Tributes have poured in for Joseph Medicine Crow, sole surviving war chief of the Montana Crow tribe and the last link to “Custer’s Last Stand” at the Battle of the Little Bighorn, who has “walked on” at aged 102.
The renowned Native American historian became famous for wearing war paint under his uniform while fighting in the Second World War.
He was awarded the Presidential Medal of Freedom in acknowledgment of his bravery, by Barack Obama in 2009.
Joe Medicine Crow was the last person to ever fulfill tribe requirements to become chief: he did it in Europe as a scout for 103rd Infantry.
— Bob (@DoHoBOB) April 4, 2016
Prayers for the journey of the great Joe Medicine Crow who passed this morning; always an honor to listen and learn from him. Aho, High Bird
— Bear Stands Last (@Nahkohe50) April 3, 2016
“CrowJoe”, as he was affectionately known to his friends and family, was the first member of his tribe to receive a master’s degree followed by a PhD.
He was a decorated war veteran and managed to earn his title as a chief by upholding his tribe’s traditions.
By custom, to be granted the title of war chief in the Crow tribe, a warrior had to earn it by commanding a war party, entering a camp during the night, and stealing a horse from the enemy.
If that wasn’t hard enough, he also had to touch the first enemy he saw without killing him.
Medicine Crow did just that, becoming the last member of his tribe to meet all the requirements. With a yellow eagle feather tucked into his helmet, he fought with a German soldier, but spared his life, and then set off 50 horses from a Nazi stable, singing a traditional Crow song as he left the area.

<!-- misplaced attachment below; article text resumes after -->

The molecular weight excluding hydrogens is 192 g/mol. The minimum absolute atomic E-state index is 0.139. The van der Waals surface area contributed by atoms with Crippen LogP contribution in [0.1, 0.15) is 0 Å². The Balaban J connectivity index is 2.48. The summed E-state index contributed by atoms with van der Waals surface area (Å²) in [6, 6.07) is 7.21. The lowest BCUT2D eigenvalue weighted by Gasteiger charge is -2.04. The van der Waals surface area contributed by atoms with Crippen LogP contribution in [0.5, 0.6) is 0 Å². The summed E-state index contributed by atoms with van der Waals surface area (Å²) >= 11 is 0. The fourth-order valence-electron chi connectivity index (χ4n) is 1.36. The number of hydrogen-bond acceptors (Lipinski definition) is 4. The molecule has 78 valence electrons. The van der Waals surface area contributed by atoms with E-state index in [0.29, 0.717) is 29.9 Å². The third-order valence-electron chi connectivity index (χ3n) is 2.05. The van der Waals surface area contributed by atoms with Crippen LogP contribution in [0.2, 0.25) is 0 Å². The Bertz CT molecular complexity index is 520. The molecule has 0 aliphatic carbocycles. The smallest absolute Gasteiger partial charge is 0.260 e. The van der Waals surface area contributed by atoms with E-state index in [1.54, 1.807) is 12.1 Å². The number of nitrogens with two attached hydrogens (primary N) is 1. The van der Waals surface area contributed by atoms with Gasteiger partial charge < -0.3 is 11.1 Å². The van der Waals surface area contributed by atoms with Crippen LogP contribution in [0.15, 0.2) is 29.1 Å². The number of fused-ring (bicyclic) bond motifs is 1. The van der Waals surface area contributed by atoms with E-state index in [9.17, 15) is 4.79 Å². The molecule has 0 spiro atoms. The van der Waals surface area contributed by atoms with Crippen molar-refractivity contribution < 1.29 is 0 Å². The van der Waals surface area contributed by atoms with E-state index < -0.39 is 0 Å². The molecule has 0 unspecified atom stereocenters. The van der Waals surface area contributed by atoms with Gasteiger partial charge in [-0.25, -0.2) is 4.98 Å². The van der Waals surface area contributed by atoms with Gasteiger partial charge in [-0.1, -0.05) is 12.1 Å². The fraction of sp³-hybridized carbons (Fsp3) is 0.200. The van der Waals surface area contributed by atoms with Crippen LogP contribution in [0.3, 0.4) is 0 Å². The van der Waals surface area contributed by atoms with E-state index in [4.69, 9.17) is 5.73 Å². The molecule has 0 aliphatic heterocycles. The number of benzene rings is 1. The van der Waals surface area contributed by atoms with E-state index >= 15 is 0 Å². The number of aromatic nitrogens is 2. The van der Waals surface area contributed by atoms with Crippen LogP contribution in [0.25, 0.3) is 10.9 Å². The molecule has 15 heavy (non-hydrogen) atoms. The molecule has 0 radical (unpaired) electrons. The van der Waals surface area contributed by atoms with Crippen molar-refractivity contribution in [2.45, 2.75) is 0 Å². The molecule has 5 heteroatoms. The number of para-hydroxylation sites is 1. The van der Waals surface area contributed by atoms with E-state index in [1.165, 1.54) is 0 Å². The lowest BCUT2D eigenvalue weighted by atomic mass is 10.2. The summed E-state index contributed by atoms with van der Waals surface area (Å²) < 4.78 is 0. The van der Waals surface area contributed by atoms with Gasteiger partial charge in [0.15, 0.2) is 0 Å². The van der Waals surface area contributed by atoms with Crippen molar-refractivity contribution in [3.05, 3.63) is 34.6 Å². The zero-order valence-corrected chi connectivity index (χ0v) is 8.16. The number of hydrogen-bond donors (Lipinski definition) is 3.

In his book, Counting Coup, he said: “Warfare was our highest art, but Plains Indian warfare was not about killing. It was about intelligence, leadership and honor.”
Medicine Crow was also the final link to the Battle of the Little Bighorn, or what the Lakota Sioux call Battle of the Greasy Grass, a major battle from the Great Sioux War of 1876, when US troops ethnically cleansed Native American lands to seize gold from the area.
“I always told people, when you meet Joe Medicine Crow, you’re shaking hands with the 19th century,” Smithsonian curator emeritus Herman Viola told the Associated Press.
“With his prodigious memory, Medicine Crow could accurately recall decades later the names, dates and exploits from the oral history he was exposed to as a child, Viola said. Those included tales told by four of the six Crow scouts who were at Custer’s side at Little Bighorn and who Medicine Crow knew personally,” added AP.
One of those scouts was his step-grandfather White Man Runs Him.
Aho, High Bird.